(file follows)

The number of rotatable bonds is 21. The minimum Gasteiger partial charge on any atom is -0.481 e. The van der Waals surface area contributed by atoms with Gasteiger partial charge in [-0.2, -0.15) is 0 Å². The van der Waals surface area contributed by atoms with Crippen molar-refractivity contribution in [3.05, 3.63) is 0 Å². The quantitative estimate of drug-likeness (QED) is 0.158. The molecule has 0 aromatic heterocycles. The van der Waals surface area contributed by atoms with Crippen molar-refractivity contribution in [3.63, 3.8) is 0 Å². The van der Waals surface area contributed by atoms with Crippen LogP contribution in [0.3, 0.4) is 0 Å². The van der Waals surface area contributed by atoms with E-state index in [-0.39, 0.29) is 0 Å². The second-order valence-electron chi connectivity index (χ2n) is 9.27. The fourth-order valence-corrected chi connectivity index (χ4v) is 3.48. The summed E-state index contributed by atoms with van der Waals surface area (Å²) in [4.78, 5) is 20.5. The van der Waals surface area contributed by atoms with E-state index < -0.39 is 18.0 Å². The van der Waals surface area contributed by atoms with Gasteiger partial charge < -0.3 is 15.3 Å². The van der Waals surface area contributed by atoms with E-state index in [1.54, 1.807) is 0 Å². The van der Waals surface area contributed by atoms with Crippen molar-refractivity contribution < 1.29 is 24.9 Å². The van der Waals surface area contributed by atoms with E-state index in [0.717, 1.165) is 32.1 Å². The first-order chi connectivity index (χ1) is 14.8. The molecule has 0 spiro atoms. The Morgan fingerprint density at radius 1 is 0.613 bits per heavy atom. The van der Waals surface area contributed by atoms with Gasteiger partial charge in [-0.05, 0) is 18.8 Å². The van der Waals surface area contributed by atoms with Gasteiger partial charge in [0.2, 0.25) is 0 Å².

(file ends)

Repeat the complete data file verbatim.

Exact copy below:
The number of rotatable bonds is 21. The minimum Gasteiger partial charge on any atom is -0.481 e. The van der Waals surface area contributed by atoms with Gasteiger partial charge in [-0.2, -0.15) is 0 Å². The van der Waals surface area contributed by atoms with Crippen molar-refractivity contribution in [3.05, 3.63) is 0 Å². The quantitative estimate of drug-likeness (QED) is 0.158. The molecule has 0 aromatic heterocycles. The van der Waals surface area contributed by atoms with Crippen molar-refractivity contribution in [3.63, 3.8) is 0 Å². The van der Waals surface area contributed by atoms with Crippen LogP contribution in [0.3, 0.4) is 0 Å². The van der Waals surface area contributed by atoms with E-state index in [-0.39, 0.29) is 0 Å². The second-order valence-electron chi connectivity index (χ2n) is 9.27. The fourth-order valence-corrected chi connectivity index (χ4v) is 3.48. The summed E-state index contributed by atoms with van der Waals surface area (Å²) in [4.78, 5) is 20.5. The van der Waals surface area contributed by atoms with E-state index < -0.39 is 18.0 Å². The van der Waals surface area contributed by atoms with Gasteiger partial charge < -0.3 is 15.3 Å². The van der Waals surface area contributed by atoms with E-state index in [1.54, 1.807) is 0 Å². The van der Waals surface area contributed by atoms with Crippen molar-refractivity contribution < 1.29 is 24.9 Å². The van der Waals surface area contributed by atoms with E-state index in [0.717, 1.165) is 32.1 Å². The first-order chi connectivity index (χ1) is 14.8. The molecule has 0 spiro atoms. The Morgan fingerprint density at radius 1 is 0.613 bits per heavy atom. The van der Waals surface area contributed by atoms with Gasteiger partial charge in [-0.05, 0) is 18.8 Å². The van der Waals surface area contributed by atoms with Gasteiger partial charge in [0.2, 0.25) is 0 Å².